- Stock exchanges crash
- Multiple bankruptcies of firms occur

Recession phase

At this stage, interest rates are high, fewer people can borrow money, and, as a result, spending and investment slow: there is a significant decline in economic activity.

Key takeaways on contraction phase:
- High interest-rates
- Lending rate slows down
- Prices and production drop

Bottom or recovery phase

Low prices allow for spending and production to pick up again. Central banks lower interest rates to fuel the recovery.

Key takeaways on recovery phase:
- Low prices
- Stock exchanges recover
- Central banks lower interest rates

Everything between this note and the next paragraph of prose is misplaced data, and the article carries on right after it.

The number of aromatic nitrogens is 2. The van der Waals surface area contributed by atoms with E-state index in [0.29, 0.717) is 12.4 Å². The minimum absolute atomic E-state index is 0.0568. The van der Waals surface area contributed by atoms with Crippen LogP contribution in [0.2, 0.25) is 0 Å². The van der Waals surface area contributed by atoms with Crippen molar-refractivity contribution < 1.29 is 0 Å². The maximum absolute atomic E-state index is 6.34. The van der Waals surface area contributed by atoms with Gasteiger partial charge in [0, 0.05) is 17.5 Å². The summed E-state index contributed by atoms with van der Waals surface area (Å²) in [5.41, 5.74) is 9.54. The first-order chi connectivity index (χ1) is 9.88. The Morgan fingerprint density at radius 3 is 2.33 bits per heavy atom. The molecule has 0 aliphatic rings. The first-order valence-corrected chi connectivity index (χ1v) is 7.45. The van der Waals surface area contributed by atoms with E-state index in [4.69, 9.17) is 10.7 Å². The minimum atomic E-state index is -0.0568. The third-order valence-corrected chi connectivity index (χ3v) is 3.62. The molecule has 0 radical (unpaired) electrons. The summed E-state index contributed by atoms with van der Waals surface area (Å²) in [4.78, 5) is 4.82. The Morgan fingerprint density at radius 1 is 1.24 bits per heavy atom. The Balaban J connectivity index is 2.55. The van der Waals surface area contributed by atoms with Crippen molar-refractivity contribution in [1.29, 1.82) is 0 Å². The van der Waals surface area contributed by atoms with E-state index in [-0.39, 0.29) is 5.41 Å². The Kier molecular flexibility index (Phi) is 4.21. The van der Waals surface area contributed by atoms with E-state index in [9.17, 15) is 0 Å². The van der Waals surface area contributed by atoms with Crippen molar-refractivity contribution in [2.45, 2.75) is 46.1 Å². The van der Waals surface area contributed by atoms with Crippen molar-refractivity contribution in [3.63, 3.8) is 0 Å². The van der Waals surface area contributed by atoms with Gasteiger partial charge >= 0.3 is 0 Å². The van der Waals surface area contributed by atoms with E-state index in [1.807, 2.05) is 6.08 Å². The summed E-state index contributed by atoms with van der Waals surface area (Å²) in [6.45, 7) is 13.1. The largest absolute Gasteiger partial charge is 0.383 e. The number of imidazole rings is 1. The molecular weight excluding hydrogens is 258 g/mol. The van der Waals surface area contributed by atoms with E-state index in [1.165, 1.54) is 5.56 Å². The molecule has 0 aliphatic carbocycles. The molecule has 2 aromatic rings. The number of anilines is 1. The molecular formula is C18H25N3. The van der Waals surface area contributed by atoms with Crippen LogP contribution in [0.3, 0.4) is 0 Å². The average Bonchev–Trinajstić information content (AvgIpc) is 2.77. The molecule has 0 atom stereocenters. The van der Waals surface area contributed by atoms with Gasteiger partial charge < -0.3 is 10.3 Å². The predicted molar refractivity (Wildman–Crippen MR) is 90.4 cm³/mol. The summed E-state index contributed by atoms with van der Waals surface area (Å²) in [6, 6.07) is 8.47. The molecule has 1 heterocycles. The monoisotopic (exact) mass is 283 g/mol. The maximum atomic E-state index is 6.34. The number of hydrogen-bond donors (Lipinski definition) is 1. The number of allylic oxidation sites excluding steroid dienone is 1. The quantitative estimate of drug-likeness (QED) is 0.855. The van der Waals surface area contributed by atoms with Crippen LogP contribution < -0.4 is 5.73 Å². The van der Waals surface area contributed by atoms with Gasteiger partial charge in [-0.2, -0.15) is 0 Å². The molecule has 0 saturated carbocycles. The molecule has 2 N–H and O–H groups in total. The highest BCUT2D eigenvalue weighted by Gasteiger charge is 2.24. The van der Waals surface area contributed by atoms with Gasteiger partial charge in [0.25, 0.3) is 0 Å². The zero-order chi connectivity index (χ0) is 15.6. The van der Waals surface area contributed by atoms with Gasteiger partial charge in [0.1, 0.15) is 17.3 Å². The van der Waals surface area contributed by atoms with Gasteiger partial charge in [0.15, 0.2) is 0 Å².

What's the point of knowing this? I only wanna invest in financial markets!

The economy is the aggregates of the markets. In order to understand what is happening, and what is likely to happen, in the financial markets, it is essential to understand the relationship between the financial markets and the economy. The whole system is a never-ending process trying to find its equilibrium. Seeing which parts are out of balance allows to anticipate what monetary policy shifts will occur and what impacts these shifts will have on the financial markets. Next week, we will see how what we learned today will help us make better investment decisions.

Further readings: